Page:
EETimes, Phys.org: University of Utah Electrical and Computer Engineering Associate Professor Rajesh Menon has developed a new camera color filter that is said to let in three times more light than Bayer CFA. The new approach is described in an open-access paper in OSA Optica Vol. 2, Issue 11, pp. 933-939 (2015): "Ultra-high-sensitivity color imaging via a transparent diffractive-filter array and computational optics" by Peng Wang and Rajesh Menon.
“If you think about it, this [Bayer CFA] is a very inefficient way to get color because you’re absorbing two thirds of the light coming in,” Menon says. “But this is how it’s been done since the 1970s. So for the last 40 years, not much has changed in this technology.”
Menon’s solution is to use a color filter that lets all light pass through to the camera sensor. He does this with a combination of software and hardware. It is a wafer of glass that has precisely-designed microscopic ridges etched on one side that bends the light in certain ways as it passes through and creates a series of color patterns or codes. Software then reads the codes to determine what colors they are.
Instead of just reading three colors, this new filter produces at least 25 new codes or colors that pass through the filter to reach the camera’s sensor, producing photos that are much more accurate and with nearly no digital grain.
“You get a lot more color information than a normal color camera. With a normal camera, you only see red, green or blue. We can do 25 or more,” Menon says. “It’s not only better under lowlight conditions but it’s a more accurate representation of color.” Ultimately, the new filter also can be cheaper to implement in the manufacturing process because it is simpler to build as opposed to current filters, which require three steps to produce a filter that reads red, blue and green light, Menon says.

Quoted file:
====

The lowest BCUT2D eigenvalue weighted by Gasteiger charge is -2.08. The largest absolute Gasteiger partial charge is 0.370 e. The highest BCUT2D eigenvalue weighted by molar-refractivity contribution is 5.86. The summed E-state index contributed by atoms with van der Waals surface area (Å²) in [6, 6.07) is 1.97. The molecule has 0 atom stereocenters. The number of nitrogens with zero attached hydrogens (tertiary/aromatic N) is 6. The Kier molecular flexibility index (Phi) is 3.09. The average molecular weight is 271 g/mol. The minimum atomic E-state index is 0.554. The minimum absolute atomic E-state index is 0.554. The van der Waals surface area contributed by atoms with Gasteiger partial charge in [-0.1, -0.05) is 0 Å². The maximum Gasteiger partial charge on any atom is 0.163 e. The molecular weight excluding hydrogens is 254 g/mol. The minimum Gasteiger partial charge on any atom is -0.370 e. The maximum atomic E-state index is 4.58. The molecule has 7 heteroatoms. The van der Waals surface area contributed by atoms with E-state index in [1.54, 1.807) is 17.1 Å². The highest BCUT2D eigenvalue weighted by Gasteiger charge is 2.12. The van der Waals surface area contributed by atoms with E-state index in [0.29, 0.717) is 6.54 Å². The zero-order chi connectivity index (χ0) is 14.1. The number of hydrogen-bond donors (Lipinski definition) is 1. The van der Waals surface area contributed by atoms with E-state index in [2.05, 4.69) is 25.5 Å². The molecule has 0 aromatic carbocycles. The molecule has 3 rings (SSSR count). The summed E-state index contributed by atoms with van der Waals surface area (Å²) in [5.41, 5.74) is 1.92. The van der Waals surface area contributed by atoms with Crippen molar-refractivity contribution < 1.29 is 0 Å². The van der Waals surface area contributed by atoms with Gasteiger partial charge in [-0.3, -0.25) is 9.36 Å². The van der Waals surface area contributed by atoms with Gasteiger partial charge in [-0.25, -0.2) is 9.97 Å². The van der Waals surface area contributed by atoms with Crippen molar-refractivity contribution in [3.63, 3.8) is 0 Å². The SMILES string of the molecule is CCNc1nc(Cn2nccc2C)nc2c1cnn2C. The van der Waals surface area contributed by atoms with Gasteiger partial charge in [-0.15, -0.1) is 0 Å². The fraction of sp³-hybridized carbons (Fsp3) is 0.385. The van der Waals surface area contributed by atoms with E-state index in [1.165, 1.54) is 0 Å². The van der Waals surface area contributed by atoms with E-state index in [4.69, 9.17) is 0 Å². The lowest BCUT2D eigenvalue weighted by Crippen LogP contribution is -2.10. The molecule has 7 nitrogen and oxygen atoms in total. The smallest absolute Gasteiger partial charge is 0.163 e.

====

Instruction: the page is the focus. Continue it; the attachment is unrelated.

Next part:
Talking about small pixel results, the paper says: "As anticipated, the DFA, together with the regularization algorithm, works well for the 1.67μm sensor pixel except at the boundaries of abrupt color change, where crosstalk smears color accuracy. Scalar diffraction calculation estimates the lateral spread of the crosstalk (or spatial resolution) to be ∼13μm. This is approximately three image pixels in our configuration, since one DFA unit cell is 5μm×5μm.
However, in the areas of uniform color (areas #4 and 5), our reconstructions demonstrate negligible distortion and noise. The absolute error between reconstruction and true images averaged over the entire image space is well below 5%. For this object of 404×404 image pixels, it takes roughly 30s to complete reconstruction by regularization without implementing any parallel computation techniques on a Lenovo W540 laptop (Intel i7-4700MQ CPU at 2.40 GHz and 16.0 GB RAM) for simplicity."
Menon has since created a company, Lumos Imaging, to commercialize the new filter for use in smartphones and is now negotiating with several large electronics and camera companies to bring this technology to market. He says the first commercial products that use this filter could be out in three years.